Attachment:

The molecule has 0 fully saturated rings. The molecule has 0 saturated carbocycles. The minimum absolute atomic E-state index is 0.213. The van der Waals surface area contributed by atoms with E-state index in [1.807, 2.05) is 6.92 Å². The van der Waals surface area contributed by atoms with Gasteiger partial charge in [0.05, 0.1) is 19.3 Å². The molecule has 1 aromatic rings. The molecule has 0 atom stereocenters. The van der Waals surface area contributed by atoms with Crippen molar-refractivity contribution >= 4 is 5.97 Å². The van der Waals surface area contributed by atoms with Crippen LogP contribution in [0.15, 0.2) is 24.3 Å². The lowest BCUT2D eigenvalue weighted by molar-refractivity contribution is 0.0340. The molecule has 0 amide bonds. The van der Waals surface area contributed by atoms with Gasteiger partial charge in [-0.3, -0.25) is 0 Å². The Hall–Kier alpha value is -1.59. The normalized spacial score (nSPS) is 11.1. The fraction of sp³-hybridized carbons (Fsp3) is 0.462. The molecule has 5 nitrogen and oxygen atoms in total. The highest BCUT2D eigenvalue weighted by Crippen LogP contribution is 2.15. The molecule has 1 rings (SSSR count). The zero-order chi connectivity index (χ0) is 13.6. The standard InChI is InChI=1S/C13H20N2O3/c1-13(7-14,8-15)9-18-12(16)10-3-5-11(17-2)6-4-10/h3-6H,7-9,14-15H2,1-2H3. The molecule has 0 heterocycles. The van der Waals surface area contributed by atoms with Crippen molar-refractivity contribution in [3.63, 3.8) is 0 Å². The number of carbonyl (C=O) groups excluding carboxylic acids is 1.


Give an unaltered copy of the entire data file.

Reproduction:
The molecule has 0 fully saturated rings. The molecule has 0 saturated carbocycles. The minimum absolute atomic E-state index is 0.213. The van der Waals surface area contributed by atoms with E-state index in [1.807, 2.05) is 6.92 Å². The van der Waals surface area contributed by atoms with Gasteiger partial charge in [0.05, 0.1) is 19.3 Å². The molecule has 1 aromatic rings. The molecule has 0 atom stereocenters. The van der Waals surface area contributed by atoms with Crippen molar-refractivity contribution >= 4 is 5.97 Å². The van der Waals surface area contributed by atoms with Crippen LogP contribution in [0.15, 0.2) is 24.3 Å². The lowest BCUT2D eigenvalue weighted by molar-refractivity contribution is 0.0340. The molecule has 0 amide bonds. The van der Waals surface area contributed by atoms with Gasteiger partial charge in [-0.3, -0.25) is 0 Å². The Hall–Kier alpha value is -1.59. The normalized spacial score (nSPS) is 11.1. The fraction of sp³-hybridized carbons (Fsp3) is 0.462. The molecule has 5 nitrogen and oxygen atoms in total. The highest BCUT2D eigenvalue weighted by Crippen LogP contribution is 2.15. The molecule has 1 rings (SSSR count). The zero-order chi connectivity index (χ0) is 13.6. The standard InChI is InChI=1S/C13H20N2O3/c1-13(7-14,8-15)9-18-12(16)10-3-5-11(17-2)6-4-10/h3-6H,7-9,14-15H2,1-2H3. The molecule has 0 heterocycles. The van der Waals surface area contributed by atoms with Crippen molar-refractivity contribution in [3.63, 3.8) is 0 Å². The number of carbonyl (C=O) groups excluding carboxylic acids is 1.